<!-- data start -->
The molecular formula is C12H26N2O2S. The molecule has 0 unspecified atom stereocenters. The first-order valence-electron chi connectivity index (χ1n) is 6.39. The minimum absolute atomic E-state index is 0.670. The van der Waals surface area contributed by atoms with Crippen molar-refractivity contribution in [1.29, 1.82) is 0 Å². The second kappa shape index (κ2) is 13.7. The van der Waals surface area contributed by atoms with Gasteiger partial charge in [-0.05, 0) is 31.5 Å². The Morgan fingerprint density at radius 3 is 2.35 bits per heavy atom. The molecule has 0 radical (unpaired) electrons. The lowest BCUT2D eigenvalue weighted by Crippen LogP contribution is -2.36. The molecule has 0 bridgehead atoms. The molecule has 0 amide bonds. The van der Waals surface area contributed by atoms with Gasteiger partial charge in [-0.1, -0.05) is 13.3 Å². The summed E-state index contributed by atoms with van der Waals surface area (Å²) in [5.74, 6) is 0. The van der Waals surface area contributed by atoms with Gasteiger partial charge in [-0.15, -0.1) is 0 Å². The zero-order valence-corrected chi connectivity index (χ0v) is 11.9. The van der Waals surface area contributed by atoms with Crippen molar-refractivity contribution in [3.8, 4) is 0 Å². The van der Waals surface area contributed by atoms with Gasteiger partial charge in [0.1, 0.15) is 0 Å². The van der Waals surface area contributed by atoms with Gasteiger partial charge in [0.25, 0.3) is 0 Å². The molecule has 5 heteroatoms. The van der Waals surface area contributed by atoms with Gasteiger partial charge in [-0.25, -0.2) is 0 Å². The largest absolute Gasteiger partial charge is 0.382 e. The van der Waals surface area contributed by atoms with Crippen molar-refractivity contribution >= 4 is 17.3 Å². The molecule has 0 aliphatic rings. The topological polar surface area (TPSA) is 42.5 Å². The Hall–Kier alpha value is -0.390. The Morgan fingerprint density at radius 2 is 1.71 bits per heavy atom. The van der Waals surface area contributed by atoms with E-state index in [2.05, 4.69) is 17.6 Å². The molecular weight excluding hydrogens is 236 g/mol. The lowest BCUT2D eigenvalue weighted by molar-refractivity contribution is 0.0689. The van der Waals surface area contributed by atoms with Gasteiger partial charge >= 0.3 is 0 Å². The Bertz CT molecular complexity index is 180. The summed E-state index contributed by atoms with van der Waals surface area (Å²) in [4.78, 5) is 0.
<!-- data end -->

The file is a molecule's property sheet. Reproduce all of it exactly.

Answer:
The molecular formula is C12H26N2O2S. The molecule has 0 unspecified atom stereocenters. The first-order valence-electron chi connectivity index (χ1n) is 6.39. The minimum absolute atomic E-state index is 0.670. The van der Waals surface area contributed by atoms with Crippen molar-refractivity contribution in [1.29, 1.82) is 0 Å². The second kappa shape index (κ2) is 13.7. The van der Waals surface area contributed by atoms with Gasteiger partial charge in [-0.05, 0) is 31.5 Å². The Morgan fingerprint density at radius 3 is 2.35 bits per heavy atom. The molecule has 0 radical (unpaired) electrons. The lowest BCUT2D eigenvalue weighted by Crippen LogP contribution is -2.36. The molecule has 0 bridgehead atoms. The molecule has 0 amide bonds. The van der Waals surface area contributed by atoms with Gasteiger partial charge in [-0.1, -0.05) is 13.3 Å². The summed E-state index contributed by atoms with van der Waals surface area (Å²) in [5.74, 6) is 0. The van der Waals surface area contributed by atoms with Gasteiger partial charge in [-0.15, -0.1) is 0 Å². The zero-order valence-corrected chi connectivity index (χ0v) is 11.9. The van der Waals surface area contributed by atoms with Crippen molar-refractivity contribution in [3.8, 4) is 0 Å². The van der Waals surface area contributed by atoms with Gasteiger partial charge in [0.1, 0.15) is 0 Å². The van der Waals surface area contributed by atoms with Gasteiger partial charge in [0.25, 0.3) is 0 Å². The molecule has 5 heteroatoms. The van der Waals surface area contributed by atoms with Gasteiger partial charge in [-0.25, -0.2) is 0 Å². The largest absolute Gasteiger partial charge is 0.382 e. The van der Waals surface area contributed by atoms with Crippen molar-refractivity contribution >= 4 is 17.3 Å². The molecule has 0 aliphatic rings. The topological polar surface area (TPSA) is 42.5 Å². The Hall–Kier alpha value is -0.390. The Morgan fingerprint density at radius 2 is 1.71 bits per heavy atom. The van der Waals surface area contributed by atoms with E-state index in [2.05, 4.69) is 17.6 Å². The molecular weight excluding hydrogens is 236 g/mol. The lowest BCUT2D eigenvalue weighted by molar-refractivity contribution is 0.0689. The van der Waals surface area contributed by atoms with Gasteiger partial charge >= 0.3 is 0 Å². The Bertz CT molecular complexity index is 180. The summed E-state index contributed by atoms with van der Waals surface area (Å²) in [4.78, 5) is 0.